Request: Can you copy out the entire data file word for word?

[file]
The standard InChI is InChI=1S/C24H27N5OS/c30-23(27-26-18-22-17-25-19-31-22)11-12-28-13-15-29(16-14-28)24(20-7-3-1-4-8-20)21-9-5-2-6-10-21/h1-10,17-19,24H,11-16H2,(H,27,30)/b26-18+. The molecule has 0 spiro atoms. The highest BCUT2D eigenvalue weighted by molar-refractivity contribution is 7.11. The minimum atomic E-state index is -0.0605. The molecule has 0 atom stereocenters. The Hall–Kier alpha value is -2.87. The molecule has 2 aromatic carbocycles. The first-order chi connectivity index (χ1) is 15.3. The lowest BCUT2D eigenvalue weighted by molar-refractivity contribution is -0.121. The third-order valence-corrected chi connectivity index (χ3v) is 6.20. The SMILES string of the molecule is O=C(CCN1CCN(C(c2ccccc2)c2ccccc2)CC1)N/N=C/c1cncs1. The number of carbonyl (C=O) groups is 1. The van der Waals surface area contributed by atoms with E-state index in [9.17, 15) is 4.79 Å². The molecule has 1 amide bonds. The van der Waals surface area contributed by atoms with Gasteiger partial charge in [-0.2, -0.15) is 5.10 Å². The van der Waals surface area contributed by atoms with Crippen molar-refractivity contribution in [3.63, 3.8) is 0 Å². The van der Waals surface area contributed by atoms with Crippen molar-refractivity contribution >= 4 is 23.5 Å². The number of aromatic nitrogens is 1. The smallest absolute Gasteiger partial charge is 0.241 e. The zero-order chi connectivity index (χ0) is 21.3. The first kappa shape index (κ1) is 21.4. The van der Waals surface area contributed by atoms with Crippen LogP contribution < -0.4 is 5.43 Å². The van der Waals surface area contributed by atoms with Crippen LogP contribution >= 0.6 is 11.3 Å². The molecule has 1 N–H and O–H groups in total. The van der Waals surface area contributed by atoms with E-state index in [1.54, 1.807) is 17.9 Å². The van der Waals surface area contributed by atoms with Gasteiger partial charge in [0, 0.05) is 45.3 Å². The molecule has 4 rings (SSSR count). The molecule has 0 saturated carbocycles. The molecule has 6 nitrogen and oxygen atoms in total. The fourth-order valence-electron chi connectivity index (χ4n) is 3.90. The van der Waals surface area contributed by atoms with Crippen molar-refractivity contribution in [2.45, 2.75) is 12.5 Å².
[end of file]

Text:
The standard InChI is InChI=1S/C24H27N5OS/c30-23(27-26-18-22-17-25-19-31-22)11-12-28-13-15-29(16-14-28)24(20-7-3-1-4-8-20)21-9-5-2-6-10-21/h1-10,17-19,24H,11-16H2,(H,27,30)/b26-18+. The molecule has 0 spiro atoms. The highest BCUT2D eigenvalue weighted by molar-refractivity contribution is 7.11. The minimum atomic E-state index is -0.0605. The molecule has 0 atom stereocenters. The Hall–Kier alpha value is -2.87. The molecule has 2 aromatic carbocycles. The first-order chi connectivity index (χ1) is 15.3. The lowest BCUT2D eigenvalue weighted by molar-refractivity contribution is -0.121. The third-order valence-corrected chi connectivity index (χ3v) is 6.20. The SMILES string of the molecule is O=C(CCN1CCN(C(c2ccccc2)c2ccccc2)CC1)N/N=C/c1cncs1. The number of carbonyl (C=O) groups is 1. The van der Waals surface area contributed by atoms with E-state index in [9.17, 15) is 4.79 Å². The molecule has 1 amide bonds. The van der Waals surface area contributed by atoms with Gasteiger partial charge in [-0.2, -0.15) is 5.10 Å². The van der Waals surface area contributed by atoms with Crippen molar-refractivity contribution in [3.63, 3.8) is 0 Å². The van der Waals surface area contributed by atoms with Crippen molar-refractivity contribution >= 4 is 23.5 Å². The number of aromatic nitrogens is 1. The smallest absolute Gasteiger partial charge is 0.241 e. The zero-order chi connectivity index (χ0) is 21.3. The first kappa shape index (κ1) is 21.4. The van der Waals surface area contributed by atoms with Crippen LogP contribution < -0.4 is 5.43 Å². The van der Waals surface area contributed by atoms with Crippen LogP contribution >= 0.6 is 11.3 Å². The molecule has 1 N–H and O–H groups in total. The van der Waals surface area contributed by atoms with E-state index in [1.54, 1.807) is 17.9 Å². The van der Waals surface area contributed by atoms with Gasteiger partial charge in [0, 0.05) is 45.3 Å². The molecule has 4 rings (SSSR count). The molecule has 0 saturated carbocycles. The molecule has 6 nitrogen and oxygen atoms in total. The fourth-order valence-electron chi connectivity index (χ4n) is 3.90. The van der Waals surface area contributed by atoms with Crippen molar-refractivity contribution in [2.45, 2.75) is 12.5 Å².